Carrie Pilby, by Caren Lissner

>> Thursday, May 04, 2006

I very much enjoyed Caren Lissner's second book, Starting From Square Two, so I went looking for her first, Carrie Pilby.

Carrie Pilby n. [kar-r? pil-b?] A person of high intelligence who struggles to make sense of the world as it relates to morality, relationships, sex and leaving her apartment.

"I wouldn't have such trouble adjusting to the world if the world made sense. Which it doesn't . . . Maybe the world should adjust to me."

Carrie Pilby doesn't fit in -- and she's pretty much given up trying. A year out of college and settling in to life in the big city, this nineteen-year-old genius believes everyone she meets is immoral, sex obsessed and hypocritical, and the only person she sees on a regular basis is her therapist. When he comes up with a five-point plan to help her discover the "positive aspects of social interaction," Carrie, who would rather stay home in bed, is forced to view the world in a new light.

See life through Carrie's eyes as she opens up to unusual characters, gets herself into compromising situations and casts her keen eye on the ways people interact. Filled with wry humor and insight, Carrie Pilby explores the trade-offs we all make to fit in.
This was an interesting, different book. A B.

19-year-old college graduate Carrie Pilby is a misfit. Ever since she skipped three grades in school and then ended up going to Harvard and being much younger than anyone there, Carrie has felt like she doesn't fit in with other people. Everyone she meets is either stupid, hypocritical, sex-obsessed or all three. She just doesn't see the point in even trying any more.

Carrie lives in NYC in an appartment paid for by her dad, and does pretty much nothing all day. Other than temp jobs her dad does his best to line up for her, all Carrie does is see her therapist (yep, also paid by daddy), and try to resist the temptation to stay all day sleeping in bed. One day, her therapist puts together a list of things for her to do, things he believes might help her start to relate with other people. Carrie thinks they are terribly silly, but no way she'll admit she can't do them, so she gives them a try.

If I were to compare this book to anything, I think it would be the TV show Seinfeld. They were definitely similar in the way there's really not that much going on, but you have fun anyway. All the action here is Carrie trying to do things as scintillating as going on a date, or joining a club. She answers a personal ad, she goes to a new church to investigate whether or not it might be a cult, she does some temp work doing legal proof-reading... oh, and she goes to her therapist. That's about it. And yet the book never gets boring.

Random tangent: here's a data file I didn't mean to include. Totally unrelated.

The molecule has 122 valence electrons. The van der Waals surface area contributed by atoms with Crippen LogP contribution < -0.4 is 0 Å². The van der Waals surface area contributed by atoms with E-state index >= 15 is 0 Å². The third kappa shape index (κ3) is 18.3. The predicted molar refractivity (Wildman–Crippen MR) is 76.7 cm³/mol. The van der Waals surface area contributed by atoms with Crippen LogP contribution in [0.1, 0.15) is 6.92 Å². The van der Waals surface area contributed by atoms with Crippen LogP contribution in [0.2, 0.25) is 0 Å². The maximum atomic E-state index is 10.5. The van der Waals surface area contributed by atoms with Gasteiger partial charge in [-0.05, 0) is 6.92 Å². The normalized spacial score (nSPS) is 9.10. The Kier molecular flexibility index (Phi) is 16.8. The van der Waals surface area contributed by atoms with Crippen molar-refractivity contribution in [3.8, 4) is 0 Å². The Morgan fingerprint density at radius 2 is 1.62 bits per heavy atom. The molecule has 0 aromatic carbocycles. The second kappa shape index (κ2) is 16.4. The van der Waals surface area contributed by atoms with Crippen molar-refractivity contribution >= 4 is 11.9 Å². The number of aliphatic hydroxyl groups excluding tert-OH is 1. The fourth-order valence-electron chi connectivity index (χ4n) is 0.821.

The key thing is that Carrie is quite an interesting character, and I enjoyed seeing life from her perspective. To be honest, I didn't always like her (for all her intelligence, she feels much younger than 19 emotionally, and her immature black-and-white sanctimoniousness wasn't always appealing), but she was unique enough that I had fun reading about her. And Lissner was able to perfectly convey her pain in never feeling that there was a place for her.

Lissner's writing is good. I especially liked that there are plenty of witty observations about life in general, and most of them were really intriguing. Not always, (some of those supposedly "brilliant" meditations weren't as brilliant as Lissner must have intended), but most of the time she had me laughing out loud.

The ending was perfect. There were no huge change by the end of the book, but there were plenty of small ones that made me hopeful that Carrie would continue to grow up. There's even an intriguing possible romance!


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